Within the treatment group, the effects of gender, either through its interaction with study phase alone, or in a three-way interaction with study phase and study group was not significant (Figure 3C). The effect of seizure classification through its interaction with study phase did appear significant in the model (p = 0.003). However, the three-way interaction of seizure class with study phase and group was marginal (p = 0.057). The associated model coefficient indicated a seizure rate increase of 55% for symptomatic subjects in the follow-up year which appears largely due to an increase among subjects in the control group. Reductions in seizures occurred in the treatment group for both symptomatic and idiopathic seizure classes in both treatment and post-treatment follow-up years (Figure 3D). However a greater decrease in average seizure rate was present for the idiopathic than for symptomatic subjects in both treatment and follow-up years.
Sustained passive exposure to specific music reduced seizure frequency in a significant percentage of neurologically impaired subjects with epilepsy. Seizure frequency decreased in the majority (80%) of subjects in the treatment group, whereas for control group subjects, over half exhibited either no change or increased seizure rates. Statistical analysis revealed a significant (p = 0.024) treatment effect existed, and that exposure to the auditory stimulation was likely to result in a seizure rate reduction of 24%. It should further be noted that 24% of treatment group subjects (6 subjects) exhibited a complete absence of seizures during treatment. Examining the long-term effects of treatment, it was observed that a significantly reduced average seizure rate of 33% was maintained after the termination of treatment during the post-treatment follow-up year. Thus the effect of extended treatment resulted in long-term reductions of seizure rates in the majority of subjects.
The results indicated that the reduction in seizures occurred across gender and seizure classification. However the decreases in subjects with idiopathic epilepsy appeared to be greater than those with symptomatic epilepsy. This is consistent with previous work in which decreases in epileptiform discharge significantly differed between subjects with idiopathic and symptomatic epilepsy in response to exposure to K.448 . Also as in that study, no significant difference in seizure reduction was observed as a function of gender. With respect to seizure type, while the number of subjects was limited in the present study so that potential significant differences were not established, seizures were reduced in the majority of subjects across all seizure types (focal, generalized, focal and generalized, and generalized and myoclonic). Thus the observed therapeutic effect appeared to be a general effect.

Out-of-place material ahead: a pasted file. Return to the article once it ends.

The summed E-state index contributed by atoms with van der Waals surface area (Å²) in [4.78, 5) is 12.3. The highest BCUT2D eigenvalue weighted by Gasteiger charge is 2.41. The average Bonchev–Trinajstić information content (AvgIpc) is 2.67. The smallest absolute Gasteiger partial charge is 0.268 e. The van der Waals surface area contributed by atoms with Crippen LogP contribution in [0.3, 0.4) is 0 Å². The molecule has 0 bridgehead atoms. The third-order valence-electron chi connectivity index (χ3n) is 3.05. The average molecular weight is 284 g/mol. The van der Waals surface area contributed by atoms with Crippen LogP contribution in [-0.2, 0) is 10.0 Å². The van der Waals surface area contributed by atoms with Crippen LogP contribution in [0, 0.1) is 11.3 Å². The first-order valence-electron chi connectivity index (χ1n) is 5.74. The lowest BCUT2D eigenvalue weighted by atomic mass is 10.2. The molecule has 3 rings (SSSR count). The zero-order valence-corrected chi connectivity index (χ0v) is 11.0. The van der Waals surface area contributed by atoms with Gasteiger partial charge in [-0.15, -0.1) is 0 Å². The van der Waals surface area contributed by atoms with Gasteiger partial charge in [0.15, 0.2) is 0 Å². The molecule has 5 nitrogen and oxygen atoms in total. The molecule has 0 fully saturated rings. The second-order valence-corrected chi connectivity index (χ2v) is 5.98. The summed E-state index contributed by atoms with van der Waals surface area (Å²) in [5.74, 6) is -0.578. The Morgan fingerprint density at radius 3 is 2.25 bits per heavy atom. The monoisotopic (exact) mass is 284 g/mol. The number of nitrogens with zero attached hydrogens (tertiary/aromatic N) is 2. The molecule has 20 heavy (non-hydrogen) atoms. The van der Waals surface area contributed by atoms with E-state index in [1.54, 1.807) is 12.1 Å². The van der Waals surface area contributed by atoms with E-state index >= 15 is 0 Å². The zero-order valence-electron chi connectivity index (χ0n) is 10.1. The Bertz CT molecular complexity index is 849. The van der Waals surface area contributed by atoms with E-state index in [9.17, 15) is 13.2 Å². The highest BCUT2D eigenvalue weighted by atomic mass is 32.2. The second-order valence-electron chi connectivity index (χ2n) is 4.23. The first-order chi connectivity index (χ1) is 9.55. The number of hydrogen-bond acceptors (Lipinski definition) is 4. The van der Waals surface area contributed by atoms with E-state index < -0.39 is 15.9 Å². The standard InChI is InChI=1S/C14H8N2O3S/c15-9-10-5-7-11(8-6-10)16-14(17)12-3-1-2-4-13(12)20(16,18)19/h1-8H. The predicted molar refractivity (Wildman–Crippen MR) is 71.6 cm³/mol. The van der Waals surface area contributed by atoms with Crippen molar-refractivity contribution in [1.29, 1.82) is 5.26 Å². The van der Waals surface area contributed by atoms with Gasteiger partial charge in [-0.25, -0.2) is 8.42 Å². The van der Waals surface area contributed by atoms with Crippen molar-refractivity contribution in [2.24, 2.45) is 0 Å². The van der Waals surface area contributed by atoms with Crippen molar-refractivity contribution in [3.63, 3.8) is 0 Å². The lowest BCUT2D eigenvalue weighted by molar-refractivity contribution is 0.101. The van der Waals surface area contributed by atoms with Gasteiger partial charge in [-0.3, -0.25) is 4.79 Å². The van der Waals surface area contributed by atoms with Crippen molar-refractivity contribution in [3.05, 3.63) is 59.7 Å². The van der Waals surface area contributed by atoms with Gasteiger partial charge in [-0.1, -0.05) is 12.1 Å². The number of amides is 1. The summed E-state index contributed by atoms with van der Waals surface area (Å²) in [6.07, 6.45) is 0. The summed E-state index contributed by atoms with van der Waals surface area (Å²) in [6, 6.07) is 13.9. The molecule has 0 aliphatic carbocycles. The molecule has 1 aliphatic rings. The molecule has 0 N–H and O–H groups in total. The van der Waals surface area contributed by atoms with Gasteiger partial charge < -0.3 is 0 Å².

The present study possessed limitations however, insofar as the number of participants was insufficiently large to enable an examination of potential differences in treatment effect as a function of seizure type or neurological handicap. Another possible confounding factor is that paroxysmal non-epileptic events may occur in the population. While such event occur infrequently, and randomization of the subjects in the study ensured that any such events, if present, would occur uniformly across groups so as to not bias the overall results, it is possible that such events could mask the efficacy of the treatment within given subgroups exhibiting specific seizure types—particularly for those types which occurred in small numbers of subjects. Further studies with larger populations are necessary to determine if the treatment might have any differential impact on specific different types of epilepsies or seizures.
It should also be noted that a small but significant difference in the average baseline seizure rate was present between treatment and control group subjects included in analysis. While it is possible that this difference could reflect some difference in the underlying source of seizures in the groups, this was accounted for by the statistical analysis which analyzed changes in seizures relative to each group respective baseline seizure rates, and thus no systematic error was introduced in the determination of the treatment effect.